Market manager Kelsey Abad organizes local hydroponic-grown tomatoes at the Wild Ramp food store in Huntington, W.Va., in 2019. The city undertook slow, incremental changes to reduce its obesity rate.

It’s weird that we’re still fighting about the root of obesity. In two decades of journalism, I’ve talked with a wide swath of the public health community, and one obesity-related issue — and possibly only one — unites them. When you peel back the objections to fat, or carbs, or processed foods, you get to the real problem: The food environment changed.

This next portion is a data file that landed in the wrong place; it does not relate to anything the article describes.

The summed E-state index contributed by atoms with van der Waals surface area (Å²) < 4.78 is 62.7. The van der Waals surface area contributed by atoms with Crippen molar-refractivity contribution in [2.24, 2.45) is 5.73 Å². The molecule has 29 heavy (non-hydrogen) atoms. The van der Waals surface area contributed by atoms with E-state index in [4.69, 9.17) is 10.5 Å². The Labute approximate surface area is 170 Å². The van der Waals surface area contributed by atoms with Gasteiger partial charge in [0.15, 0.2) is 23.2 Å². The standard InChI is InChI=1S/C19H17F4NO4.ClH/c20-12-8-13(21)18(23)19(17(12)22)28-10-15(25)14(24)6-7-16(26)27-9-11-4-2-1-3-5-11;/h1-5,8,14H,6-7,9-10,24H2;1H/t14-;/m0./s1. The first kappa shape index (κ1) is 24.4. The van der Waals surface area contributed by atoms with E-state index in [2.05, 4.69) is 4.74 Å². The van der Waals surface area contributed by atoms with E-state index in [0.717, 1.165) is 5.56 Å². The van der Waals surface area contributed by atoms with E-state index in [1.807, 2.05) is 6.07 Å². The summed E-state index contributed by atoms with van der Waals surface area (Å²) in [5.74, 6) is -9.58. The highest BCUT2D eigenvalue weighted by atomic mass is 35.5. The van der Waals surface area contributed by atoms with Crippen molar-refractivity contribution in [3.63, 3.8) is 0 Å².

Just this month,in a paper about obesity as a risk factor for severe novel coronavirus infection published in the BMJ, the authors say: “The obesity pandemic is the result of living in food environments where it is difficult not to overconsume calories.” Full stop. It is not controversial.

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